But Lacombe, Vessel and Irvin voted down Emerson’s request to rezone the Edenborne location from a traditional neighborhood development to industrial.

After intense lobbying, however, the three councilmen later reconsidered and voted for zoning that would allow the company to move to the new site.

They stayed firm with the next rezoning request, made by a business associated with the family of the late Thomas C. Keating, which owned property along La. 44 they wanted changed from a “light commercial” designation to “light industrial.” The trio said no, with Irvin saying that attracting retail is crucial to increasing parish tax revenue.

Months later, the company, South Park Business Center, filed a lawsuit against the city of Gonzales, Lacombe, Vessel and Irvin, seeking $3 million in damages and asking a judge to force the city to rezone.

The most controversial rezoning battle erupted earlier this year, when the failure of a rezoning request seemed to spike the move of a new business to Gonzales. A developer working with Crawford Electronic, a subsidiary of the French company Sonepar, needed the parish to change the zoning of 5 acres on La. 44. Crawford Electric expected a location there to reach sales of $50 million by 2015 and create 50 new jobs.

At a meeting on Feb. 25, Matassa and Boudreaux voted for the zoning change, and Vessel voted against it. Lacombe abstained and Irvin recused himself because a family member owned property in the area. A majority of three votes is required for an issue to pass, so it failed.

The company is looking for other property outside the city limits. It was this vote that sparked the petition effort, dubbed SaveGonzales by proponents, to recall Vessel and Lacombe.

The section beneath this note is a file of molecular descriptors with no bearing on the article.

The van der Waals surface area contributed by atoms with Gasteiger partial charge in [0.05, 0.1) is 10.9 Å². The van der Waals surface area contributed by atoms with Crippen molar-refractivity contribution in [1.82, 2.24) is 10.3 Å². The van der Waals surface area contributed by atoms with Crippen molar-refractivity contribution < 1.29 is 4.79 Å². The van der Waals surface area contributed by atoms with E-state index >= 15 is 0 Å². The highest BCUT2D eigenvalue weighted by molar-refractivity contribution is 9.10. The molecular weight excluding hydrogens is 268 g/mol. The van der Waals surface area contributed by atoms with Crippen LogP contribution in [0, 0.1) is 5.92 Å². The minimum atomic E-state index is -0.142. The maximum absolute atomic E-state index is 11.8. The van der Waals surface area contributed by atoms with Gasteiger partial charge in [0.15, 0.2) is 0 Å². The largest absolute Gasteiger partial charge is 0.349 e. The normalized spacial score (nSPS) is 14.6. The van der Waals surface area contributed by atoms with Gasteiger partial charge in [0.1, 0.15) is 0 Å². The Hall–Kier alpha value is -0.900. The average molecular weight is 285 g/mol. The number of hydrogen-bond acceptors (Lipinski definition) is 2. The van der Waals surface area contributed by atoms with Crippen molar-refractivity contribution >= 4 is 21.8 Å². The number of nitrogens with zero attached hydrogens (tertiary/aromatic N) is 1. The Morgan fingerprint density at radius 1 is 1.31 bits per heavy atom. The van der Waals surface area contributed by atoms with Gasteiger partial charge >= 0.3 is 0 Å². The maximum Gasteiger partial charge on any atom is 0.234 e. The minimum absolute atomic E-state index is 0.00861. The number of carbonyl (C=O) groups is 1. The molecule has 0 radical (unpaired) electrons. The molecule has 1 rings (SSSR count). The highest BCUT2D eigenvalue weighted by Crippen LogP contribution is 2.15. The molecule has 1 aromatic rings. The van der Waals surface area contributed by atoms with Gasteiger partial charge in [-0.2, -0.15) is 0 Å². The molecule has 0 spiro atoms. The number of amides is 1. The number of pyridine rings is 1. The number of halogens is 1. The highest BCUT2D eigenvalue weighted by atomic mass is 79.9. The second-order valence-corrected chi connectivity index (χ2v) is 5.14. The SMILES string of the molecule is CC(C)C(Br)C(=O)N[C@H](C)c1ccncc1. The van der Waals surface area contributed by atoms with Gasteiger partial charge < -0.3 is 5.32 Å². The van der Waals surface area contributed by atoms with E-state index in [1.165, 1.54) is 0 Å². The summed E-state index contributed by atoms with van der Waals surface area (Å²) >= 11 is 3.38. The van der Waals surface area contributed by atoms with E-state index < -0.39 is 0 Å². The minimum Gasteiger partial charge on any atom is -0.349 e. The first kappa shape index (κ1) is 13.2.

But it is the $800,000 road study that remains the focus of the council’s attention. The study would look at the possibility of a service road east of the interstate, in the general area of the intersection of La. 44 and La. 30.

The three councilmen who voted to add the study to the budget circumvented the normal procedures for such a project. Frank Cagnolatti, chairman of the Gonzales Zoning and Planning Commission, and Terry Richey, one of the five commissioners, said usually developers bring these proposals to the commission, which holds numerous public hearings before making a recommendation.

To pay for the study, the councilmen gutted funding to the Ascension Economic Development Corp., cutting spending for Fire Department and Police Department equipment and deleting money to build a dog park. But Arceneaux vetoed the budget plan on May 20, citing, in part, his concern about the potential ethical issues related to Irvin’s family owning property where the road could be built.

Melvin Irvin Jr., who died last month, owned either individually or through companies, property in the general area of the proposed road study.

Terance Irvin said after a meeting last month that he would seek a ruling from the state Board of Ethics on whether he could vote on the matter in the future. The board ruled in June that it’s OK for him to vote in general on a road study, but if his father’s land is considered as a potential site by the city for the service road, he would be required to recuse himself from voting.

The issue will soon be before the council again. Arceneaux has reworked the budget plan, restoring all or a portion of the councilmen’s cuts and eliminating the $800,000 service road study. As a concession, Arceneaux took out the budget line on the dog park project, one that he’s especially interested in. The city is now operating at half of last year’s budget, as required by law, until a new one is adopted.

The council will take up the issue again at Monday’s meeting, and Arceneaux is expecting a fight.

Arceneaux said that in small, nonquorum meetings with Vessel, Irvin and Lacombe, he’s learned that they want to reintroduce the $800,000 service road study.

The mayor said he’s prepared to veto the budget again if they do.